Healthy Relationships

Having a healthy relationship includes a number of characteristics. A key ingredient is feeling good enough about yourself so that you are not dumping bad feelings about yourself onto the other person. Strong relationships can weather some fluctuation in one’s self esteem but if it is chronic it can wear on the relationship. In a healthy relationship people accept each other as they are except if they are destructive or self destructive. Accepting oneself and your own shortcomings helps you to accept someone else’s flaws.

Talking is a key ingredient in good relationships. Allowing time for talking but more importantly really communicating is essential. Merely setting aside an hour here or there but neither one feels the other person got the point is obviously not enough. Really listening, asking questions and being able to give the other person your take on what was said is helpful i.e. “Ok so this was not the part that bothered you the most it was such and such”. Rating things on a scale of one to ten can be helpful too. This is very important to me, a nine or ten. Or I would have preferred that we had done this at a different time, a three or four. Obviously it is not fair for everything to be a 10.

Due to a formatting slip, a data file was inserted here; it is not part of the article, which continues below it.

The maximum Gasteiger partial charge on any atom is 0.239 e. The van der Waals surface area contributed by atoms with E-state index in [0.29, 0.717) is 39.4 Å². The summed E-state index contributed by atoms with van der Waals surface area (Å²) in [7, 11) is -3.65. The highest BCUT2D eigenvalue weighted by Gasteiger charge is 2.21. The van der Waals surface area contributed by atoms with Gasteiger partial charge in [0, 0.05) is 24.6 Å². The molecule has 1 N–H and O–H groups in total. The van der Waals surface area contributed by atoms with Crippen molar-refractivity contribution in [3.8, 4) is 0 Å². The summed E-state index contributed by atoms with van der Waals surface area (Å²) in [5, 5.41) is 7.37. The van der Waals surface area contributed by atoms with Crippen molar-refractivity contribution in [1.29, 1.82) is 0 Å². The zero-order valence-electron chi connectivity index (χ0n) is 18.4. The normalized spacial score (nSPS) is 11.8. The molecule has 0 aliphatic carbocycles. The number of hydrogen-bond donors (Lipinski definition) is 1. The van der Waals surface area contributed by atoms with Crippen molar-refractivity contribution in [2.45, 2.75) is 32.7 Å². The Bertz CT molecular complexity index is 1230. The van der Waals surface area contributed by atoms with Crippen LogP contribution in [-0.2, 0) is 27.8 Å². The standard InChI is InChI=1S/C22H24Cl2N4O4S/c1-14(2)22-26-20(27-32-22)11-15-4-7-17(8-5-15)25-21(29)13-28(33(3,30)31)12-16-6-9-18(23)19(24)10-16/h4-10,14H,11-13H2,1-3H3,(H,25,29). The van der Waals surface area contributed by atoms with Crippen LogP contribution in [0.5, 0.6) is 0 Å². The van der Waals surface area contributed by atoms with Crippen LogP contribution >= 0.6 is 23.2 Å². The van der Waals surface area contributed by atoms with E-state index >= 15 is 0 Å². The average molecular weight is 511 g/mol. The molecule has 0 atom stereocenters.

Healthy relationships allow for growth of both people and are more flexible. Circumstances in your lives also present changes that need to be adapted to. Being able to take care of you as well as considering the other person is crucial. You are just as important as someone else, not less important. In fact too much focus on pleasing someone else and neglecting yourself sabotages the relationship. Being able to argue without attacking each other is important. Keep the focus on the problem, not berating the other person. A general tool for doing this is using “I statements”, i.e. “I felt ignored” vs. “you are a deaf idiot”. “You statements” tend to be more attacking and promote the other to attack back in self defense. Neither gets a picture of the other person’s experience, they only respond to defend themselves.

Another aspect of a healthy relationship is keeping a balanced life. Don’t expect the relationship to satisfy all your needs. Don’t become totally dependent on the other person for your happiness. The relationship can be a source of much happiness but not the only source.

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© Patricia McKee M.A.

Patricia McKee M.A.

University Village Area, Seattle, WA